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Wage and Hour Employee & Worker's Rights

Failure to Pay Minimum Wage

It should be non-controversial that employees should be treated with dignity and paid living wage.  Unfortunately, many businesses and employers have historically exhibited a sense of greed and entitlement that they can pay employees whatever the employee will agree to take.  These same employers would often hire illegal immigrants or other vulnerable persons and pay them less than others.  Fortunately, in California, employers are held to high standards and cannot discriminate against employees whether they are illegal immigrants or not. 


Everyone is entitled to make at least the minimum wage. The minimum wage is the lowest amount of hourly compensation that an employer is required to pay employees. California’s minimum wage is higher than the federal required minimum wage.  Additionally, certain cities have a higher minimum wage than other parts of the State of California.  Also, employers over 25 employees are required to pay more than employers with less employees.  By January 1, 2023, when the State of California will implement a minimum wage of $15 per hour. Once the minimum rate reaches $15 per hour, it is supposed to shift annually based on inflation.

In addition, certain Wage Orders require a double minimum wage in certain instances, such as when the employer is required to provide their own tools or equipment for the job.  Additionally, your employer is supposed to maintain a Wage Order in a conspicuous place at your jobsite that specifies the current federal and state minimum wages.


Some employers try to evade wage and hour laws by characterizing employees as independent contractors.  This is illegal.  Under Labor Code section 1182.12, an employer is anybody that directly or indirectly employs or uses control over any person’s working conditions, hours, or wages. An employee is someone doing any type of compensable work for an employer if that person is not a bona fide independent contractor.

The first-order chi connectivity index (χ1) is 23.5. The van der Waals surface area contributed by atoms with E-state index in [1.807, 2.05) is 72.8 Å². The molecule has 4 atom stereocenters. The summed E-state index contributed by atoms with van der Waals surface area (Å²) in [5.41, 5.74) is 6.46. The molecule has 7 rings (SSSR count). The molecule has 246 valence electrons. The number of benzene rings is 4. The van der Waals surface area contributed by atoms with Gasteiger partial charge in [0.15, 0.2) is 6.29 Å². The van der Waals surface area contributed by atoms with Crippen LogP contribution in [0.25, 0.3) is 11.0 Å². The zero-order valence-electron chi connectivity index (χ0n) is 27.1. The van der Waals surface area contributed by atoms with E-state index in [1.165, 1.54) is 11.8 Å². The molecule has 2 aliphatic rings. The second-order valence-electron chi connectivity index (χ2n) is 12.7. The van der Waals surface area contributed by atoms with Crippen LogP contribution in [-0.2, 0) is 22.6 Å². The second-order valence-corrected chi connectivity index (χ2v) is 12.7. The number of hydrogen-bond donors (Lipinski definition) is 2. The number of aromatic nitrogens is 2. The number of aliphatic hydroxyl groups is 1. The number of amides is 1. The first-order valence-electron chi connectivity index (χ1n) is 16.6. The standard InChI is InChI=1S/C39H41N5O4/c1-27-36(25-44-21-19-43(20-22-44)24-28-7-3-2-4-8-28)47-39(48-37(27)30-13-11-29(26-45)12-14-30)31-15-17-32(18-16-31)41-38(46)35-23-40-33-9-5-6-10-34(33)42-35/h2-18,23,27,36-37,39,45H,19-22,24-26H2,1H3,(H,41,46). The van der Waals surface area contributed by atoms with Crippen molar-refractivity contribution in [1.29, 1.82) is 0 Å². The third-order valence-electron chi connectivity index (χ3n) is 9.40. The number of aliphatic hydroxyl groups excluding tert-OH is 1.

If you have not been paid the minimum wage, Shalchi Burch LLP can help you bring a wage and hour lawsuit against your employer under the FLSA, state law, or an applicable ordinance to recover the unpaid wages. When an employer does not pay you at least the minimum wage, you may be able to recover all of the unpaid sums, plus a penalty of liquidated damages. The amount of liquidated damages is an amount equal to the minimum wage that you are owed. Thus, for example, if you are owed $5,000 in unpaid minimum wages for the last two years, you can recover another $5,000 in liquidated damages, thereby doubling your damages.

If you have questions whether you have been denied the minimum wage by your employer, or if your business is facing such claims, please contact the wage and hour employment lawyers at Shalchi Burch LLP today. 

Failure to Pay Overtime


Both federal and California law require nonexempt employees to be paid overtime when the employee works more than 40 hours in a workweek.⁠ California’s overtime laws protect the employee more than the federal law.  For example, in California, overtime must be paid to nonexempt employees in most occupations when the employee works: either over 8 hours in a workday, or 40 hours in week, or if working seven days in a row.


When California law requires an employer to pay overtime, the usual overtime rate of pay is one and one-half the employee’s regular rate of pay.⁠ This is often known as being paid “time and a half.”

However, an overtime rate of twice the employee’s regular rate of pay (often called “double time”) applies to hours worked in excess of 12 hours in a workday, or in excess of 8 hours on the seventh consecutive workday in a workweek.

Some of these words have a specific legal meaning. A workday for these purposes is a 24-hour period that begins at the same time each calendar day.⁠ A workweek is a period of seven consecutive days beginning on the same calendar day each week.⁠

Employers are responsible for designating the start of the workweek.⁠ Knowing how the workweek has been designated is often important for deciding whether overtime is owed.

Additionally, computing the employee’s regular rate of pay can involve some nuance.  Regardless, if you believe you have been deprived of overtime compensation, or if your business is facing such claims, you should contact the wage and hour attorneys at Shalchi Burch LLP as soon as possible. 

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